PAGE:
By our account, Dr. Jonathan Zizmor is probably one of the hundred most recognizable New Yorkers. His face is plastered across one out of every five subway cars behind a rainbow background that immediately catches your eye while commuting around town. He is former Chief of Dermatology at St. Vincent’s Hospital, has authored eight books on skin care and was once named one of the ten best doctors in America by Harper's Bazaar.

We visited Dr. Zizmor at his offices on the east side, right next to Dylan's Candy Bar. He shared with us why he's learned not to ask questions about where tattoos came from, what subway advertising was like thirty years ago and how just one commercial shot on a hand-held camera has made him as iconic of a New Yorker as Frank Perdue or Tom Carvel. We were also joined by his wife, Alexandra Zizmor, who helps pull the strings in marketing the man that New Yorkers have been saying, "Thank you, Dr. Zizmor!" to for over thirty years.

Do you guys ride the subway at all? I ride the subway all the time. And when I ride the subway, I never see my poster. Like, let's say when I want to show my wife the new poster and they say it's in one out of every five cars. And car after car after car, it's not there. I mean, I have people working who tell me it's there. I see them occasionally, but really just occasionally. When I see the posters, no one recognizes me. But I try not to sit under the poster. AZ: They would notice that's he's relatively older. Dr. Z: It's a 25-year-old picture. It's hard to do transparency, the color always comes out wrong. So that's why we use a 25-year-old picture.

Have you seen the parody Snickers ad? Someone in me synagogue told me there was a take-off on me. And then I saw it and at first I thought, "Feedzmore? I don't know." But I feel honored, it's a tribute.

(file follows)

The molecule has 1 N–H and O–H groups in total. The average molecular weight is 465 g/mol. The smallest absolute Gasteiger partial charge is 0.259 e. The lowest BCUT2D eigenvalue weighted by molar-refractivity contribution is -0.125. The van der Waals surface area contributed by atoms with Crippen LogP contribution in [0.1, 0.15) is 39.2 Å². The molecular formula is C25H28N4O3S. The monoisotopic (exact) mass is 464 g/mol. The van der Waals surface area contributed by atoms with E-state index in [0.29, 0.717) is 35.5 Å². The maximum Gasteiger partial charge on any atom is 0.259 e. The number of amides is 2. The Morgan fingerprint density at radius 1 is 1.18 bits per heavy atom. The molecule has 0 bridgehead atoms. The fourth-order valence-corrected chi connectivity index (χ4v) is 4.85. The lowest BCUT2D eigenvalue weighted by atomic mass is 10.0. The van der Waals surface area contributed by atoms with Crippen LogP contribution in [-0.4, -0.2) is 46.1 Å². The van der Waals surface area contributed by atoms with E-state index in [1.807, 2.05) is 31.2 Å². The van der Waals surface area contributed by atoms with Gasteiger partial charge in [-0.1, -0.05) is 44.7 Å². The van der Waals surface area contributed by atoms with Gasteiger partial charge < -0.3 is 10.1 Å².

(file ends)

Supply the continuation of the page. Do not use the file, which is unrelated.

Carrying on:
Do you have any favorite subway ads over the years? There was a guy who did an ad for braces. It was a long one and he told in that ad everything you wanted to know about braces. And they showed four or five panels and it really explained to you how braces worked. It ran for a really long time. I thought it was a great ad.

You said you don't get spotted underneath your ads, but do you ever get recognized? Oh sure, in the supermarket or when I use a credit card people recognize. Probably once every two or three days if I'm walking around.

Did you grow up in New York? Yes, born and raised in New York.

What part of the city? I was raised on the West Side of New York, but that was before the West Side was good. I was at 99th and West End. You couldn't walk from West End to Broadway without something bad happening to you. It was like West Side Story. So now when I go the West Side of course it's yuppified. The last 20, 30 years, it all started with the Lincoln Center. It took 30 years to build it up, but it really was unwalkable 25 years ago.

What made you decide to go into dermatology? I went to Einstein and in the fourth year I had a good teacher, a good guy who taught me dermatology and that gave me the inspiration.

When you started you weren't sure of the direction? When I started medical school? Absolutely not. Most people when they start medical school say, "Oh I want to be an opthamologist," but they don't know what it is to be an opthamologist. I liked it. It was interesting. You can see what's going on, you don't have to say, "Come back for your blood test." Dermatology is one of those fields where you can really get people better. Most fields, people have to come back, like with arthritis, you can never cure, but we have many diseases for which you can cure which is amazing.

Did you have good skin/bad skin growing up? I had good skin, so it wasn't that. No one ever asks me that question. Also, my father had several brothers who were doctors in other fields and they would say, "Why don't you do this, why don't you do that?" But I had that great teacher in dermatology.

You've been on your own now for 30 years? Thirty-six years. I started in 1973. After I took my boards, I trained at NYU which is a really good place to train.